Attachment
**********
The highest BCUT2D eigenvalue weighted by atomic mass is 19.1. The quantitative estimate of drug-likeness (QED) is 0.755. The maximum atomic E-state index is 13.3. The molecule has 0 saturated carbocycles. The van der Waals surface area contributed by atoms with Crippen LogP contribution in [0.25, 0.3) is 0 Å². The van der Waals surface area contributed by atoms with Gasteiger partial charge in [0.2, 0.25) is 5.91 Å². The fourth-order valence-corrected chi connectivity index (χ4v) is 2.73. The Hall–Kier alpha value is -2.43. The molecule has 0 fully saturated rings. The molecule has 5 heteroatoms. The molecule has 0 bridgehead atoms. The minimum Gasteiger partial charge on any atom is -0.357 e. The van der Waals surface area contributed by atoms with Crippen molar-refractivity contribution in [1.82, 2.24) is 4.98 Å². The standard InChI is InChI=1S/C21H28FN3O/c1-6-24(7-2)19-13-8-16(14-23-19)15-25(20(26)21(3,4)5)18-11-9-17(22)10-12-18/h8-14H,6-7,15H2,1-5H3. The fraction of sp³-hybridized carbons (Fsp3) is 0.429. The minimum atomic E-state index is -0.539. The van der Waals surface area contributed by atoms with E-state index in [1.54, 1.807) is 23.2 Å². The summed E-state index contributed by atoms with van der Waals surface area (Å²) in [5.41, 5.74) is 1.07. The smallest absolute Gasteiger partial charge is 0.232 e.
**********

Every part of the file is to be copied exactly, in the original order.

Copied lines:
The highest BCUT2D eigenvalue weighted by atomic mass is 19.1. The quantitative estimate of drug-likeness (QED) is 0.755. The maximum atomic E-state index is 13.3. The molecule has 0 saturated carbocycles. The van der Waals surface area contributed by atoms with Crippen LogP contribution in [0.25, 0.3) is 0 Å². The van der Waals surface area contributed by atoms with Gasteiger partial charge in [0.2, 0.25) is 5.91 Å². The fourth-order valence-corrected chi connectivity index (χ4v) is 2.73. The Hall–Kier alpha value is -2.43. The molecule has 0 fully saturated rings. The molecule has 5 heteroatoms. The molecule has 0 bridgehead atoms. The minimum Gasteiger partial charge on any atom is -0.357 e. The van der Waals surface area contributed by atoms with Crippen molar-refractivity contribution in [1.82, 2.24) is 4.98 Å². The standard InChI is InChI=1S/C21H28FN3O/c1-6-24(7-2)19-13-8-16(14-23-19)15-25(20(26)21(3,4)5)18-11-9-17(22)10-12-18/h8-14H,6-7,15H2,1-5H3. The fraction of sp³-hybridized carbons (Fsp3) is 0.429. The minimum atomic E-state index is -0.539. The van der Waals surface area contributed by atoms with E-state index in [1.54, 1.807) is 23.2 Å². The summed E-state index contributed by atoms with van der Waals surface area (Å²) in [5.41, 5.74) is 1.07. The smallest absolute Gasteiger partial charge is 0.232 e.